Zheng WANG,Li MA,Min SHAO,et al.Differences in Incubation Length and Hatchling Morphology among Five Species of Oviparous Phrynocephalus Lizards (Agamidae) from China[J].Asian Herpetological Research(AHR),2013,4(4):225-232.[doi:10.3724/SP.J.1245.2013.000225]
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Differences in Incubation Length and Hatchling Morphology among Five Species of Oviparous Phrynocephalus Lizards (Agamidae) from China
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Asian Herpetological Research[ISSN:2095-0357/CN:51-1735/Q]

2013 VoI.4 No.4
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Original Article
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Differences in Incubation Length and Hatchling Morphology among Five Species of Oviparous Phrynocephalus Lizards (Agamidae) from China
Zheng WANG12 Li MA3 Min SHAO3 Xiang JI2*
1 College of Forest Resources and Environment, Nanjing Forestry University, Nanjing 210037, Jiangsu, China
2 Jiangsu Key Laboratory for Biodiversity and Biotechnology, College of Life Sciences, Nanjing Normal University, Nanjing 210046, Jiangsu, China
3 Hangzhou Key Laboratory for Animal Adaptation and Evolution, School of Life Sciences, Hangzhou Normal University, Hangzhou 310036, Zhejiang, China
Agamidae Phrynocephalus lizards oviparous species egg incubation incubation length hatchling morphology
We incubated eggs of five Phrynocephalus species (P. albolineatus, P. axillaries, P. grumgrzimailoi, P. helioscopus and P. przewalskii) at three constant temperatures (24 °C, 28 °C and 32 °C) to examine differences in incubation length and hatchling morphology among species and among temperature treatments. We combined data from this study with those reported previously for P. frontalis and P. versicolor to examine whether embryonic stage at laying is a causal factor for interspecific variation in incubation length, and whether the phylogenetic relationship inferred from hatchling morphology is consistent with the relationship based on mitochondrial DNA data. Mean values for incubation length differed among the five species studied herein and, in all these five species, incubation length decreased at a decreasing rate as temperature increased. In none of the five species did hatchling size (snout-vent length and body mass) and other morphological variables differ among the three temperature treatments. The seven oviparous Phrynocephalus lizards found in China differ from each other in hatchling morphology, and embryonic stage at laying is a causal factor of inter- and intra-specific variation in incubation length. The phylogenetic relationship inferred from hatchling morphology is not always consistent with the currently known relationship based on mitochondrial DNA data. Data from this study and those reported previously allow the conclusion that any Phrynocephalus species may have its unique position along the axis defined by hatchling morphology.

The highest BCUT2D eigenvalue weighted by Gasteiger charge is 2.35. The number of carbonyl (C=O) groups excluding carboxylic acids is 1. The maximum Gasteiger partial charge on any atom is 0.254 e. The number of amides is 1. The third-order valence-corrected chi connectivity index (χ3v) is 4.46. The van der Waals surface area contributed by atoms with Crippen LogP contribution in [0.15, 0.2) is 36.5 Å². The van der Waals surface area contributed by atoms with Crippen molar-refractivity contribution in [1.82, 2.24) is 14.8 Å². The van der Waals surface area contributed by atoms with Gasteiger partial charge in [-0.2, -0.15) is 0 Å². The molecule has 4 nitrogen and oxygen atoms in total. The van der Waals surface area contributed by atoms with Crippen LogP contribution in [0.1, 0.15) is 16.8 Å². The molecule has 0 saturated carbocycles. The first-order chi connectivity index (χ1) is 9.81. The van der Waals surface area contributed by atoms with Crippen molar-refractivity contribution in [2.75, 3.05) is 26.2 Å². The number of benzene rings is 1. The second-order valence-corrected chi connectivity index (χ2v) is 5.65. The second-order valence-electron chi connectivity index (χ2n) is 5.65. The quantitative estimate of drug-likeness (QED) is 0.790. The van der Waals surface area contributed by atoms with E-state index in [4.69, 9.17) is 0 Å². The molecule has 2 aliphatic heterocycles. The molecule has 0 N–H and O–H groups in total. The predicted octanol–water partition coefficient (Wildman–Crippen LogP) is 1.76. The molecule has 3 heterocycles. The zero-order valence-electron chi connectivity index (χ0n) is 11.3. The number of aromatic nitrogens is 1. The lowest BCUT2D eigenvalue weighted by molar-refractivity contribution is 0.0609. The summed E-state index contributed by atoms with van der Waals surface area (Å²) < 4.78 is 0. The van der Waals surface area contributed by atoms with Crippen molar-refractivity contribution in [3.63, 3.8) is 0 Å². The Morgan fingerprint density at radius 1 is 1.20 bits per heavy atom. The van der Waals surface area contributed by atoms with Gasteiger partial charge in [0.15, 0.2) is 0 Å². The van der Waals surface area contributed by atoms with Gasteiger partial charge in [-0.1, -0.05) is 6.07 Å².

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Last Update: 2016-01-25